|E followed by T followed by CMF||8|
|ET followed by CMF||7|
|Median follow-up||14 mos|
|1-yr disease-free survival||91%|
Serum CA 15-3 Levels
Baseline serum CA 15-3 levels ranged from 12 to 24 U/mL in all patients. In the group of patients receiving chemotherapy cycles without G-CSF, no increase in serum CA 15-3 levels was noted during treatment or at follow-up. Patients receiving chemotherapy cycles with 5-day G-CSF support experienced a small increase in serum CA 15-3 levels during Cycles 4–7, although marker levels were well within the normal reference range. Conversely, patients receiving chemotherapy cycles with 10-day G-CSF support showed an increase in serum CA 15-3 levels beyond the normal range during Cycles 4–7 (Table 2). This increase was self-limited (≤ 2 × ULN), reversible (marker levels decreased to normal at follow-up), and occurred in both patients with breast carcinoma and those with lymphomas. The median ANC did not appear to increase during treatment in chemotherapy cycles without G-CSF or even with 5-day G-CSF support (baseline, ANC = 5100/mm3; Cycles 4–7, ANC = 4020/mm3, two-sided P = 0.271). As expected, a significant increase in the neutrophil count was observed in chemotherapy cycles with the administration of 10-day G-CSF (baseline, ANC = 5260/mm3; Cycles 4–7, ANC = 21,400/mm3, two-sided P = 0.007).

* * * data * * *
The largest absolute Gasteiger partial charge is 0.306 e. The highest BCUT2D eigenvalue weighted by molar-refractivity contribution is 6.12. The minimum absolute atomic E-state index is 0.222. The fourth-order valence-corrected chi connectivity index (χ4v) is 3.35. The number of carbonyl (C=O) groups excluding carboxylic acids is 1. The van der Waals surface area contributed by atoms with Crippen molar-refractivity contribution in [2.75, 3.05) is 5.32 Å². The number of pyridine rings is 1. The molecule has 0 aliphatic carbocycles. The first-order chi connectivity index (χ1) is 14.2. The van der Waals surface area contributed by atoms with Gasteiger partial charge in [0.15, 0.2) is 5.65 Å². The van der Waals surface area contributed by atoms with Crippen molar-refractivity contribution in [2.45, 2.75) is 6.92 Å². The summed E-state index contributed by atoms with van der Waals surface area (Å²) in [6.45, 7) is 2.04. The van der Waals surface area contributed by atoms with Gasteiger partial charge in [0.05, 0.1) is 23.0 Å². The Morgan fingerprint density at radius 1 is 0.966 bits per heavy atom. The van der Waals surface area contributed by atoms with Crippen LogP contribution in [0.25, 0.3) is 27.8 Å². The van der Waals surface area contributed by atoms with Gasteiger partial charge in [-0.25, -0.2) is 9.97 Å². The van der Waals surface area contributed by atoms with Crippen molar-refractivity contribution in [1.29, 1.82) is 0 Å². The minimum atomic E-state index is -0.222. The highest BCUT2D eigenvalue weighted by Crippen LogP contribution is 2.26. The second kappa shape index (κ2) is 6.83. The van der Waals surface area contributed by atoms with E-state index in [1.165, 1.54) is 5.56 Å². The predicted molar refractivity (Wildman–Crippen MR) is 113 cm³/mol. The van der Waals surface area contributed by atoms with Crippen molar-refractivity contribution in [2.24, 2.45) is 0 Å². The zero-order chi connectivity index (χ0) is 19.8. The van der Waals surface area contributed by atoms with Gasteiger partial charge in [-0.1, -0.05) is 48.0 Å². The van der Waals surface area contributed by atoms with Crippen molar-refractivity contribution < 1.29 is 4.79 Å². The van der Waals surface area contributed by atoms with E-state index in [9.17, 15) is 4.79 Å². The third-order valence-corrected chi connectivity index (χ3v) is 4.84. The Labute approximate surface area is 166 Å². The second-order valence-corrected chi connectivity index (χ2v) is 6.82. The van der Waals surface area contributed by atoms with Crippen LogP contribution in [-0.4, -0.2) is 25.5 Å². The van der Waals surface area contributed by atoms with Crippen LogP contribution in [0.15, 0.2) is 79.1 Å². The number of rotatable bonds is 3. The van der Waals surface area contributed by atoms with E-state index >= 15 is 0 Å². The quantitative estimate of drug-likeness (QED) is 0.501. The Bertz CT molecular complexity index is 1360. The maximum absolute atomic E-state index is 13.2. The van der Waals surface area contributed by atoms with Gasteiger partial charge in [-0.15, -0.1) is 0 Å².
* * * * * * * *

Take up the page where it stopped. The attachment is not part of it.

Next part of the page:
|Characteristics||No G-CSF group||5-day G-CSF group||10-day G-CSF group|
|Baseline||16 (12–23)||16 (12–22)||23 (17–24)|
|Cycles 4–7||22 (16–32)||28 (21–40)||47 (42–63)|
|Follow-up||17 (15–21)||17 (14–22)||19 (14–22)|
|Two-sided P value for baseline–peak difference||0.1||0.016||< 0.0005|
Immunocytochemical analysis of peripheral blood neutrophils for MUC1/CA 15-3 expression showed either no or weak staining at baseline (median ICCS = 40–60). This pattern did not change when chemotherapy cycles without G-CSF were administered. Chemotherapy with 5-day G-CSF support was associated with a moderate increase in neutrophil MUC1 staining (median ICCS = 105 at Cycles 4–7). When chemotherapy cycles with 10 days of G-CSF per cycle were administered, a significant intensification of the neutrophil MUC1 positive staining was observed, with the median ICCS reaching 160 during Cycles 4–7. Moderately or strongly positive MUC1 staining was diffuse in the cytoplasm and, to a lesser extent, in the cellular membrane of neutrophils (Fig. 1). MUC1 staining reverted to negative or weakly positive at follow-up (3 months after treatment completion) in all G-CSF treatment groups. Data regarding the ICCS by G-CSF status are shown in Table 3.
|Characteristics||No G-CSF group||5-day G-CSF group||10-day G-CSF group|
|Baseline||40 (26–74)||60 (44–80)||50 (35–70)|
|Cycles 4–7||60 (43–93)||105 (86–161)||162 (108–191)|
|Follow-up||60 (8–89)||40 (16–64)||60 (28–79)|
|Two-sided P value for baseline–peak difference||0.68||0.015||0.001|